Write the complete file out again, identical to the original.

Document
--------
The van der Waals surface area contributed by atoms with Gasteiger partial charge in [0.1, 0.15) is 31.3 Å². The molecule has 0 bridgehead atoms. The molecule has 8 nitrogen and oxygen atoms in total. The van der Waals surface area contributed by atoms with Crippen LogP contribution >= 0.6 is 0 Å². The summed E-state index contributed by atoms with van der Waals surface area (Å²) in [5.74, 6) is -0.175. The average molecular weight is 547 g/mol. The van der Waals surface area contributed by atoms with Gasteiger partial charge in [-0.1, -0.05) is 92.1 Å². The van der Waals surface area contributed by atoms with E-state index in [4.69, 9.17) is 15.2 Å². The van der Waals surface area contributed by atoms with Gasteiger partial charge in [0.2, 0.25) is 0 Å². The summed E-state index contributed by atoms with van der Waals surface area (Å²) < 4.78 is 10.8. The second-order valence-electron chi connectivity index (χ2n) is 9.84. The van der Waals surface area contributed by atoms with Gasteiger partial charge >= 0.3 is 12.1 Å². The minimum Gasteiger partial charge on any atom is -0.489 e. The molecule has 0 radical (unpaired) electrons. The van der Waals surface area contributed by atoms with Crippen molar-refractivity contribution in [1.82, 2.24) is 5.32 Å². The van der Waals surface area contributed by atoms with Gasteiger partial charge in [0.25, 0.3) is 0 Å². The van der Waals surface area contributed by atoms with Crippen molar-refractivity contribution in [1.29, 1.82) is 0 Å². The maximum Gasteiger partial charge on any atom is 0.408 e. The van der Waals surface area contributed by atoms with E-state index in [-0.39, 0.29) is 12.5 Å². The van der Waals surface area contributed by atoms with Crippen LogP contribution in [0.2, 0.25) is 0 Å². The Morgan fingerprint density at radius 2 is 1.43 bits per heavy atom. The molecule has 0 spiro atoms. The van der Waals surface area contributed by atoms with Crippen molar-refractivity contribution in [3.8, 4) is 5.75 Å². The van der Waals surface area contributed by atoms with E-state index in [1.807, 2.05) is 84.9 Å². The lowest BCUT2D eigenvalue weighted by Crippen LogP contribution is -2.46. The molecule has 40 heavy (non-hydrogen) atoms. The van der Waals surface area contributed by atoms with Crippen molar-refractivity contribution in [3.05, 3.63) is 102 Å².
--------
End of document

The van der Waals surface area contributed by atoms with Gasteiger partial charge in [0.1, 0.15) is 31.3 Å². The molecule has 0 bridgehead atoms. The molecule has 8 nitrogen and oxygen atoms in total. The van der Waals surface area contributed by atoms with Crippen LogP contribution >= 0.6 is 0 Å². The summed E-state index contributed by atoms with van der Waals surface area (Å²) in [5.74, 6) is -0.175. The average molecular weight is 547 g/mol. The van der Waals surface area contributed by atoms with Gasteiger partial charge in [-0.1, -0.05) is 92.1 Å². The van der Waals surface area contributed by atoms with E-state index in [4.69, 9.17) is 15.2 Å². The van der Waals surface area contributed by atoms with Gasteiger partial charge in [0.2, 0.25) is 0 Å². The summed E-state index contributed by atoms with van der Waals surface area (Å²) < 4.78 is 10.8. The second-order valence-electron chi connectivity index (χ2n) is 9.84. The van der Waals surface area contributed by atoms with Gasteiger partial charge >= 0.3 is 12.1 Å². The minimum Gasteiger partial charge on any atom is -0.489 e. The molecule has 0 radical (unpaired) electrons. The van der Waals surface area contributed by atoms with Crippen molar-refractivity contribution in [1.82, 2.24) is 5.32 Å². The van der Waals surface area contributed by atoms with Gasteiger partial charge in [0.25, 0.3) is 0 Å². The van der Waals surface area contributed by atoms with Crippen molar-refractivity contribution in [1.29, 1.82) is 0 Å². The maximum Gasteiger partial charge on any atom is 0.408 e. The van der Waals surface area contributed by atoms with E-state index in [-0.39, 0.29) is 12.5 Å². The van der Waals surface area contributed by atoms with Crippen LogP contribution in [0.2, 0.25) is 0 Å². The Morgan fingerprint density at radius 2 is 1.43 bits per heavy atom. The molecule has 0 spiro atoms. The van der Waals surface area contributed by atoms with Crippen molar-refractivity contribution in [3.8, 4) is 5.75 Å². The van der Waals surface area contributed by atoms with E-state index in [1.807, 2.05) is 84.9 Å². The lowest BCUT2D eigenvalue weighted by Crippen LogP contribution is -2.46. The molecule has 40 heavy (non-hydrogen) atoms. The van der Waals surface area contributed by atoms with Crippen molar-refractivity contribution in [3.05, 3.63) is 102 Å².